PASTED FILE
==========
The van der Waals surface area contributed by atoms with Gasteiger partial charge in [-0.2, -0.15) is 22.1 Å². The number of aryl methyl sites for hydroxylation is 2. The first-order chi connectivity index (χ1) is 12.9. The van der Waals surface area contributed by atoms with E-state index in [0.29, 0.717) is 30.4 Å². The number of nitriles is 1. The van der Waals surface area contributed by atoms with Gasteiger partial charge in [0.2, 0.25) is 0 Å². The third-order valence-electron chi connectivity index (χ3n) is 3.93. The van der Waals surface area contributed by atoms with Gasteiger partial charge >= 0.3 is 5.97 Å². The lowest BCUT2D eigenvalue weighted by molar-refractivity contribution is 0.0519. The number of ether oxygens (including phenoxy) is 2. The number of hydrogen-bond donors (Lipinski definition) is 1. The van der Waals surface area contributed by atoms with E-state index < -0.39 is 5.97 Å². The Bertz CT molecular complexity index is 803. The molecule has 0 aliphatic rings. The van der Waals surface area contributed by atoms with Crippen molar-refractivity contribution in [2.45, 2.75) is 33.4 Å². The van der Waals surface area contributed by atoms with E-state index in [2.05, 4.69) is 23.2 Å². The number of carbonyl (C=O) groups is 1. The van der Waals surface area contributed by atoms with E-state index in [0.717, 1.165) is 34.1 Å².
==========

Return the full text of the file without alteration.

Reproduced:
The van der Waals surface area contributed by atoms with Gasteiger partial charge in [-0.2, -0.15) is 22.1 Å². The number of aryl methyl sites for hydroxylation is 2. The first-order chi connectivity index (χ1) is 12.9. The van der Waals surface area contributed by atoms with E-state index in [0.29, 0.717) is 30.4 Å². The number of nitriles is 1. The van der Waals surface area contributed by atoms with Gasteiger partial charge in [0.2, 0.25) is 0 Å². The third-order valence-electron chi connectivity index (χ3n) is 3.93. The van der Waals surface area contributed by atoms with Gasteiger partial charge >= 0.3 is 5.97 Å². The lowest BCUT2D eigenvalue weighted by molar-refractivity contribution is 0.0519. The number of ether oxygens (including phenoxy) is 2. The number of hydrogen-bond donors (Lipinski definition) is 1. The van der Waals surface area contributed by atoms with E-state index < -0.39 is 5.97 Å². The Bertz CT molecular complexity index is 803. The molecule has 0 aliphatic rings. The van der Waals surface area contributed by atoms with Crippen molar-refractivity contribution in [2.45, 2.75) is 33.4 Å². The van der Waals surface area contributed by atoms with E-state index in [2.05, 4.69) is 23.2 Å². The number of carbonyl (C=O) groups is 1. The van der Waals surface area contributed by atoms with E-state index in [0.717, 1.165) is 34.1 Å².